Everyday, we’re rewriting the book on how seniors are supposed to behave. As Americans live longer, healthier and more active lives, the stereotype of the knitting granny in a rocker is becoming less relevant all the time. In fact, for many, retirement offers the freedom to explore new adventures and exhilarating activities for the very first time. Would you have guessed that one of the fastest growing activities among seniors is the triathlon? It’s true. According to the AARP, as baby boomers enter retirement, they bring their competitive edge with them. The AARP says that as many as 50,000 Americans over the age of fifty participated in one ‘sprint triathlon’ last year. This is ten times as many as competed in 2005.
The Sprint Triathlon Also referred to as a mini-triathlon, this race offers a digestible sampling of the three-event competition that comprises a true triathlon. The idea is to create a race that combines Swimming, Cycling and Running—as with a traditional ironman competition—but to make its completion attainable for beginner and intermediate athletes. The AARP notes that the typical mini-tri will include a half-mile swim, a 12-mile bike ride and a 3-mile run. Independent run groups or community organizations that are specifically geared toward seniors may offer races that are scaled back even further. Whatever the length of the race, competing is an inspiring accomplishment at any age.
Reduced Health Risks: Training for the triathlon requires you to engage in a physically active lifestyle. According to Fitness.com, this type of regular activity lowers the likelihood of obesity, high blood pressure and heart disease. In turn, your participation in triathlon preparation will reduce your risk for stroke, diabetes or heart attack.
Improved Mobility: You need to be active in order to stay active. In other words, the more you exercise your muscles and work to maintain your physical ability, the longer you’ll be able to use them. Keeping a healthy, active lifestyle into your senior years improves your mobility, range of motion and self-reliance as you advance in age.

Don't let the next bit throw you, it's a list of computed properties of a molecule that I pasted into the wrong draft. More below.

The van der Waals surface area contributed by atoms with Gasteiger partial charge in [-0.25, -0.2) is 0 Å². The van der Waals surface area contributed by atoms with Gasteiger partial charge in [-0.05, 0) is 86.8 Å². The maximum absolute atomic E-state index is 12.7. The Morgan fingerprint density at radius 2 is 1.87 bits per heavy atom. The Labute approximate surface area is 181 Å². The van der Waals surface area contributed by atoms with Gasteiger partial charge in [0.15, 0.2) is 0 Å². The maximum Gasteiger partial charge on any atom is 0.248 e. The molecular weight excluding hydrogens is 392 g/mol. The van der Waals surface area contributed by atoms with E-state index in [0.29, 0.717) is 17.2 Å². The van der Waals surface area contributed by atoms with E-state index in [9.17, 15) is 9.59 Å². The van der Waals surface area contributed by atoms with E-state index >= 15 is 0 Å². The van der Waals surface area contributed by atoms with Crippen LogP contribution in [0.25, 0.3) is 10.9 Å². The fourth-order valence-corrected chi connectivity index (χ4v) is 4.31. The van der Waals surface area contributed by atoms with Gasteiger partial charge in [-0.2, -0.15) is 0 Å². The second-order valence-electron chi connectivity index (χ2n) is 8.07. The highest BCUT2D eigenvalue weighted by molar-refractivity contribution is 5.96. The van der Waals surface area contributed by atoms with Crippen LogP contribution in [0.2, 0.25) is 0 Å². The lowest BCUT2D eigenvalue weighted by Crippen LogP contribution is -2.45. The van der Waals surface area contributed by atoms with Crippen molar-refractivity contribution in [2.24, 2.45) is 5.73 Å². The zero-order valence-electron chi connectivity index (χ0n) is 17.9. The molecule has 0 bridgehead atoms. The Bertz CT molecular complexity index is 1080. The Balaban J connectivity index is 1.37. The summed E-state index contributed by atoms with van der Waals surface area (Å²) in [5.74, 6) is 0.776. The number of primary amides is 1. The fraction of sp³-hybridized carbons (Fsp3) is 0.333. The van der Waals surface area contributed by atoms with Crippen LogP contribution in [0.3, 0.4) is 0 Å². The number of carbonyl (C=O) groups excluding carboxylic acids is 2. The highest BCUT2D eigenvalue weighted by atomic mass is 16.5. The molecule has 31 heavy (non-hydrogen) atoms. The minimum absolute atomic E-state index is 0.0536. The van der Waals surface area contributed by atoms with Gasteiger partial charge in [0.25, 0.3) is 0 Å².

Enhanced mood and mental acuity: Body and mind are deeply dependent upon one another. When your body feels bad, your mood is usually a dead giveaway. The same is true when your body feels good. Physical activity produces endorphins that genuinely enhance your mood and bring clarity to your thinking. It’s not just the sense of accomplishment that makes triathlon competition so uplifting. Evidence suggests that there is also a real chemical reaction taking place.
Doing it Right
Consult a physician: Before you jump into triathlon competition, speak with your doctor. Make sure that you are healthy enough for this type of physical rigor. Check up on old injuries or chronic health conditions to make sure that these won’t represent a heightened health risk once you begin training.
Pace Yourself: WebMD says that one of the biggest advantages that seniors have when competing in the triathlon is their advanced mental reasoning. Completing the triathlon requires a sound strategy and the maturity to establish a manageable pace. While younger runners might be compelled by the competitive aspects of the race, the experienced senior will approach the race as a personal test of fortitude.
Listen to your body: If you are thinking of competing, start at your comfort level. Find a balance between pushing yourself and respecting your own limitations. Be bold but be realistic.